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Posted by Kerry GodesSenior Manager, Worldwide Marketing and Operations
Today marks the start of the Open Source Convention (OSCON) in Portland, OR. Among the Microsoft attendees that will be onsite at this year’s event is Garrett Serack from the Microsoft Open Source Technology Center. Garrett will be celebrating the first full release of CoApp, an open source package management system for Windows Server and Windows Azure, which is a project he has led for the past two years. The goal of CoApp is to make it easier for developers to create and maintain their open source software and projects on Windows.
The first thing CoApp will offer is a full build of PHP that people can use without friction. From there, Garrett plans to keep adding support for more complicated scenarios and languages, including creating efficient models for packaging and distributing Python, Ruby and OpenStack on Windows, and making it easier for people to install web apps like Drupal and MediaWiki. His long-term vision is nothing short of making CoApp the standard for how people ship open source – and even non-open source – software on Windows.
We talked with Garrett as he geared up to introduce CoApp to the world:
Posted by Kerry GodesSenior Manager, Worldwide Marketing & Operations
Innovation is happening all around the world, with companies offering customers solutions that blend proprietary and open source software. This especially holds true in cloud, where companies are making advancements at a pace that will continue to get faster and faster. Startups in China are generating some impressive innovations, and Microsoft is proud to have recently launched our first Windows Azure Accelerator in the country to assist high potential startups with key Microsoft resources and mentoring to help them reach the next level and “become successful businesses,” according to David Lin, Microsoft’s Accelerator Director. Hosted in Beijing at Microsoft’s Asia Pacific R&D headquarters, the Azure Accelerator has announced its first class of 10 startup companies, most of which are working across a variety of platforms. Startup teams are supplied with Microsoft's Azure cloud infrastructure, but there are no other requirements regarding development platforms.
In addition to covering big data’s impact worldwide, last week’s 2012 Faculty Summit also explored how modern technology can work to help raise greater awareness about social issues such as the impact of AIDS and HIV. The NAMES Project Foundation first began creating The AIDS Memorial Quilt in 1987, which is today comprised of more than 48,000 panels that commemorate the lives of those people who have died of AIDS, and act as a powerful visual reminder of the AIDS pandemic worldwide. The largest piece of community-created folk art ever made, the quilt weighs approximately 54 tons and would stretch across 1.3 million square feet (approximately 24 acres) if every panel were attached.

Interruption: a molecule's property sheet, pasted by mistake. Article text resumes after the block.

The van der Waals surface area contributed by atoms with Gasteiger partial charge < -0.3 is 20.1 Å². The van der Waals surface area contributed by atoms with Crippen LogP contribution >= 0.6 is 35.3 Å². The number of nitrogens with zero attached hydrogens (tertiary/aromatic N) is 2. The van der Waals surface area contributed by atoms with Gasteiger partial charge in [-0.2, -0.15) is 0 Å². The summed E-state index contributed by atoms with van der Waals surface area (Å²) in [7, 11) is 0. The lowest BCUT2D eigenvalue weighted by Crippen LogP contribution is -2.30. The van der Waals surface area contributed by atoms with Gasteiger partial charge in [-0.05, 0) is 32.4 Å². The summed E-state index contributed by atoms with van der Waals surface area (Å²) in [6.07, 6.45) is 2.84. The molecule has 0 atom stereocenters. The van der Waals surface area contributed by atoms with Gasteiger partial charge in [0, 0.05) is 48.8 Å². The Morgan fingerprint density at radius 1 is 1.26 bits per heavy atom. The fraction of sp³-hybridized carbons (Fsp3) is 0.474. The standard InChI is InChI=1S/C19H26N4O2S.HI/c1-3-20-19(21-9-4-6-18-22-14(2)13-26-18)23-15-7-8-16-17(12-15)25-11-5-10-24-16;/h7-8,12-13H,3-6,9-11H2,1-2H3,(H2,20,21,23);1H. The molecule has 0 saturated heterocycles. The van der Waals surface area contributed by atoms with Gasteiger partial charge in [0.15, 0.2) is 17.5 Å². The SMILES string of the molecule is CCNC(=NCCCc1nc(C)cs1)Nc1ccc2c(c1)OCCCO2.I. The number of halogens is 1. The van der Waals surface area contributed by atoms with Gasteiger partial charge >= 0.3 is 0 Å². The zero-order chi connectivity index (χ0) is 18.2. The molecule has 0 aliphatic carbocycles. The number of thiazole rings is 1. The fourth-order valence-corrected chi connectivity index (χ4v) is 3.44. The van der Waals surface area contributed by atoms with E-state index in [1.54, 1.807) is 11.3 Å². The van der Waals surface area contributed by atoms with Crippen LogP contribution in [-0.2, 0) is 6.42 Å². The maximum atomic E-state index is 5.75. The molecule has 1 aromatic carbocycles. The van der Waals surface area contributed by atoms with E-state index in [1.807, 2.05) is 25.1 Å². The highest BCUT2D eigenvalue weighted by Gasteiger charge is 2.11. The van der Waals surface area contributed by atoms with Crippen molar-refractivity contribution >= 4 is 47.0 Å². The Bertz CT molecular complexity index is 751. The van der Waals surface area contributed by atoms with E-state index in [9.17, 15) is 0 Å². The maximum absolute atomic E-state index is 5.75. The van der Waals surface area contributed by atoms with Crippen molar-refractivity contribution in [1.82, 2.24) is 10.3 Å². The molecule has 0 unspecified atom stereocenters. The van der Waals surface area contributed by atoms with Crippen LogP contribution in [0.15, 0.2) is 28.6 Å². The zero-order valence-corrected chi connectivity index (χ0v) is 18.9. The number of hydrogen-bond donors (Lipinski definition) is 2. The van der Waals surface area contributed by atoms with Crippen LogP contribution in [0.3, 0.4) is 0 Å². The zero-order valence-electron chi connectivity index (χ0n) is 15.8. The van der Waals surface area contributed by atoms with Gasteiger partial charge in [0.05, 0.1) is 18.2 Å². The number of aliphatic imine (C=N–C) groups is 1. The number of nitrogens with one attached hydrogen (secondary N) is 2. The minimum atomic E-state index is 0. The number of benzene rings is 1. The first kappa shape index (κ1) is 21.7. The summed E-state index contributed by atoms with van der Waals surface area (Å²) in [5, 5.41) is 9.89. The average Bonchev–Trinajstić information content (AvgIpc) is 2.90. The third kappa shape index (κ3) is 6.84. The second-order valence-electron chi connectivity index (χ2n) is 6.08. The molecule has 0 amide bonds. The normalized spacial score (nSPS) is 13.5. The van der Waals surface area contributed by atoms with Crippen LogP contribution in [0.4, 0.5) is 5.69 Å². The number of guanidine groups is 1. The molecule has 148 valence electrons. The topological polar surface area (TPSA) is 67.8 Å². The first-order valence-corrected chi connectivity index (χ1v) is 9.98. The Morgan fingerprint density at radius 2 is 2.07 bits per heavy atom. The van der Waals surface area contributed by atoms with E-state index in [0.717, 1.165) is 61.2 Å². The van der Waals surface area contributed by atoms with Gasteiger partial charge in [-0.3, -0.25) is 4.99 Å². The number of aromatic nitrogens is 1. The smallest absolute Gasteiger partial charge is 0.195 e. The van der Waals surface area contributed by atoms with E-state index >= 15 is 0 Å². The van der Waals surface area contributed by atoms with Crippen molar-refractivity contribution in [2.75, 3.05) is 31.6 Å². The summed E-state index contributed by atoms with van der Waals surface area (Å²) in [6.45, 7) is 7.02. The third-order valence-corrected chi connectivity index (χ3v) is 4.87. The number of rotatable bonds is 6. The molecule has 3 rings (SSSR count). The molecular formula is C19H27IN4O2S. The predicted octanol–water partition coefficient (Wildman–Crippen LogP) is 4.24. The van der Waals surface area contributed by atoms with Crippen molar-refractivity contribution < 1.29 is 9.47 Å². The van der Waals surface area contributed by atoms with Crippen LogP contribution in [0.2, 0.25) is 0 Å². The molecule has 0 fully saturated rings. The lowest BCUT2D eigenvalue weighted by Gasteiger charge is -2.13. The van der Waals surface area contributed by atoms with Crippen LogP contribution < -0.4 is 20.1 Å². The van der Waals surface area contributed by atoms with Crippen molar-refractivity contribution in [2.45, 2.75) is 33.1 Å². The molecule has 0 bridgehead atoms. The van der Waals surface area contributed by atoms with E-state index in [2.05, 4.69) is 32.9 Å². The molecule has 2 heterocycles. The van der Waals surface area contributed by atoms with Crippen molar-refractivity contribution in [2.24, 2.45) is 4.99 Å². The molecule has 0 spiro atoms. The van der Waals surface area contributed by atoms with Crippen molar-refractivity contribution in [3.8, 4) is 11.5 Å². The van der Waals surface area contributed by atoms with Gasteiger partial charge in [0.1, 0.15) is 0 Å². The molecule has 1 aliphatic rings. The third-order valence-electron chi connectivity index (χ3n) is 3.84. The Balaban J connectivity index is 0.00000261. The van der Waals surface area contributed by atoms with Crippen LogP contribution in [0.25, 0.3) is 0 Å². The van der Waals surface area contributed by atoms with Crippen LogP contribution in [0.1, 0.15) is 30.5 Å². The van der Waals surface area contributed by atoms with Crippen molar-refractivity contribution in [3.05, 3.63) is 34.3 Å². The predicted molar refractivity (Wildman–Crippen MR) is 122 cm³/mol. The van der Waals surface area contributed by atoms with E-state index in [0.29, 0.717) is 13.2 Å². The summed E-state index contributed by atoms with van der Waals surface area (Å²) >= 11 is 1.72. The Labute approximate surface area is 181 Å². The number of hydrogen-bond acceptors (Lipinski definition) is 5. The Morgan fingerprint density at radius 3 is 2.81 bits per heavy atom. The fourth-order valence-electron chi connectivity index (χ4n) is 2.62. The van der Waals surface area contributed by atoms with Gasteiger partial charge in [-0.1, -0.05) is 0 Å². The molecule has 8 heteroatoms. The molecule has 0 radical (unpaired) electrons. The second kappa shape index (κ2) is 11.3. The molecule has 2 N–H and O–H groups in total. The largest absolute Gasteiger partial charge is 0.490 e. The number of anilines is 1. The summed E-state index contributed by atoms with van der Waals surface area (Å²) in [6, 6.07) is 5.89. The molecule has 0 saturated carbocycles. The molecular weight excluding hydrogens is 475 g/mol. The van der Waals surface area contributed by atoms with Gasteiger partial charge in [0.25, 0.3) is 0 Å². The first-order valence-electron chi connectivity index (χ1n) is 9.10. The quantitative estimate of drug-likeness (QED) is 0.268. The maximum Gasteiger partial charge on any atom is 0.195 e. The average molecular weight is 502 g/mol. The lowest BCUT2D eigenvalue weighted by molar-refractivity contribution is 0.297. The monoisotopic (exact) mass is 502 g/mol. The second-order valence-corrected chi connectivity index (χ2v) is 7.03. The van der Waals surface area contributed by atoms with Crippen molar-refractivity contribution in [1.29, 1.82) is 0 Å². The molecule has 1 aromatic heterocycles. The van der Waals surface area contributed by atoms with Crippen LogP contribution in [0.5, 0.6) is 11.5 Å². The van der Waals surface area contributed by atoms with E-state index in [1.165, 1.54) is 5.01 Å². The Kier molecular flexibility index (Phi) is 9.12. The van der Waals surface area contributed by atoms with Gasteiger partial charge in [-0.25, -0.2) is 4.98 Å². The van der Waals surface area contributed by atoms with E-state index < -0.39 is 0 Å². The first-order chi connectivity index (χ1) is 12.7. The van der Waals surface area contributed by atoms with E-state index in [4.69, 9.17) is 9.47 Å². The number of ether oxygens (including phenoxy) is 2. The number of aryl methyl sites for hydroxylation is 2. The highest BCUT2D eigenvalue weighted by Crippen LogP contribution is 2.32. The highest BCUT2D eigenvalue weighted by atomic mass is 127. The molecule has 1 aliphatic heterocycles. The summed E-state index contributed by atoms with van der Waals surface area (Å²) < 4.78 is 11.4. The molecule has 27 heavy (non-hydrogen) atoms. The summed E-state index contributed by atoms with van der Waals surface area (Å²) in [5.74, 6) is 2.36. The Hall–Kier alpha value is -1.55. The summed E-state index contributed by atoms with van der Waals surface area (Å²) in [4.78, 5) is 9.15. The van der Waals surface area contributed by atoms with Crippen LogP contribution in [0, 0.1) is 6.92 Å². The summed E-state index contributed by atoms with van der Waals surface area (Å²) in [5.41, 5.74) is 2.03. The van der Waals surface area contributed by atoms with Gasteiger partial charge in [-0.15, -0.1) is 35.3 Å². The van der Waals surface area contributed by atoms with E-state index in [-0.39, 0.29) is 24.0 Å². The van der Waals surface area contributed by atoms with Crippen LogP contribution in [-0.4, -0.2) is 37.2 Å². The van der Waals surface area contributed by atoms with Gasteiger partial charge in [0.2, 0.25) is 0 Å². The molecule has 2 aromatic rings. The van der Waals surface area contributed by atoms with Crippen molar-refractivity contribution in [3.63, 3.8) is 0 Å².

Microsoft Research partnered with the University of Southern California (USC), Brown University and NAMES to create the quilt’s virtual counterpart. But they envision this as just a first step. Because the code used for the virtual quilt is open source - as are many of the technologies it is built on - NAMES or any developer with an interest can continue to build the project out further. According to lead researcher Anne Balsamo of USC, the virtual quilt is drawing more people to “the story of the quilt, from the larger story about how big it is to the most intimate story about the people the panels are about.”
Last week, Microsoft Research (MSR) held the 2012 edition of its Faculty Summit (now in its 13th year), which aims to bring together the forces of academic researchers and educators with Microsoft’s own team of researchers, product engineers and architects from around the globe. Their goal? To enter in-depth discussions on the current state, as well as the future, of computer science research and how it can help bring together a broad range of contributors to solve real world problems.
One of the highlights amid the various keynotes and breakout sessions during the two day event, was the opening talk from Deputy Managing Director of MSR, Eric Horvitz. During his keynote, Eric discussed how a confluence of advances has led to an increased ability to collect, store, and harness large amounts of data for generating insights and guiding decision making in the open world. To watch and download the video and audio from Eric’s talk, click here. And let us know your thoughts on this year’s #FacSum in the comments or by reaching out to us on Twitter (@OpenAtMicrosoft).
A lot of news is coming out of the annual Microsoft Worldwide Partner Conference in Toronto this week, including the announcement of a community technology preview that enables hosting service providers to use their Windows Server 2012 data centers to tap into recently announced Microsoft cloud services like Windows Azure Web Sites and Windows Azure Virtual Machines.
This preview allows hosting service providers to easily deliver high density website hosting and “Infrastructure as a Service” (IaaS) scenarios in a Windows Server-based environment and deliver a consistent customer experience across cloud platforms. For example, hosting service providers who want to take advantage of System Center 2012 and Windows Server 2012 can now easily provision and manage Windows Server and Linux virtual machines. This flexible multi-tenant solution puts providers’ customers in control of how they grow their datacenter resources while lowering support costs.